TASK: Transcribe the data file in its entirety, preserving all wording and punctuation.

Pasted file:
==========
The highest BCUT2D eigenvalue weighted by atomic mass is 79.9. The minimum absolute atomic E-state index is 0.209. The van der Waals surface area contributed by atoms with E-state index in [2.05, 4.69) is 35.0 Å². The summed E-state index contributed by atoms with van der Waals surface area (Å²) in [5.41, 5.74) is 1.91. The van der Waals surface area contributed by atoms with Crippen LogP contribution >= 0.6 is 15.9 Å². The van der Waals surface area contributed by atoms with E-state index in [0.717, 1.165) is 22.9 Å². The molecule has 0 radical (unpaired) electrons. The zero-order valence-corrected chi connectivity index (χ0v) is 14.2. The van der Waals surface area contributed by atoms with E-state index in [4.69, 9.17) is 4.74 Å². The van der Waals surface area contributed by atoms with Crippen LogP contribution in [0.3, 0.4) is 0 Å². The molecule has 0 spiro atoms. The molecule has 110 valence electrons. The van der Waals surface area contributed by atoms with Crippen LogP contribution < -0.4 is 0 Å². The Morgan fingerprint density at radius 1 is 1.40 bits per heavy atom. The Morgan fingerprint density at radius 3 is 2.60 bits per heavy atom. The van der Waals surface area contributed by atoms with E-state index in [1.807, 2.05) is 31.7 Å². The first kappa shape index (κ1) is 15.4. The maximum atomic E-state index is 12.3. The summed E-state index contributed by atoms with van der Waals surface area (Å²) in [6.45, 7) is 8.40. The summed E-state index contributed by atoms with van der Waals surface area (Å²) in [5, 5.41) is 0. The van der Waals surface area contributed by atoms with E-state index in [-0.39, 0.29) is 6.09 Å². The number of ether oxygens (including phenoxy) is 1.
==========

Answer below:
The highest BCUT2D eigenvalue weighted by atomic mass is 79.9. The minimum absolute atomic E-state index is 0.209. The van der Waals surface area contributed by atoms with E-state index in [2.05, 4.69) is 35.0 Å². The summed E-state index contributed by atoms with van der Waals surface area (Å²) in [5.41, 5.74) is 1.91. The van der Waals surface area contributed by atoms with Crippen LogP contribution >= 0.6 is 15.9 Å². The van der Waals surface area contributed by atoms with E-state index in [0.717, 1.165) is 22.9 Å². The molecule has 0 radical (unpaired) electrons. The zero-order valence-corrected chi connectivity index (χ0v) is 14.2. The van der Waals surface area contributed by atoms with E-state index in [4.69, 9.17) is 4.74 Å². The van der Waals surface area contributed by atoms with Crippen LogP contribution in [0.3, 0.4) is 0 Å². The molecule has 0 spiro atoms. The molecule has 110 valence electrons. The van der Waals surface area contributed by atoms with Crippen LogP contribution < -0.4 is 0 Å². The Morgan fingerprint density at radius 1 is 1.40 bits per heavy atom. The Morgan fingerprint density at radius 3 is 2.60 bits per heavy atom. The van der Waals surface area contributed by atoms with E-state index in [1.807, 2.05) is 31.7 Å². The first kappa shape index (κ1) is 15.4. The maximum atomic E-state index is 12.3. The summed E-state index contributed by atoms with van der Waals surface area (Å²) in [6.45, 7) is 8.40. The summed E-state index contributed by atoms with van der Waals surface area (Å²) in [5, 5.41) is 0. The van der Waals surface area contributed by atoms with E-state index in [-0.39, 0.29) is 6.09 Å². The number of ether oxygens (including phenoxy) is 1.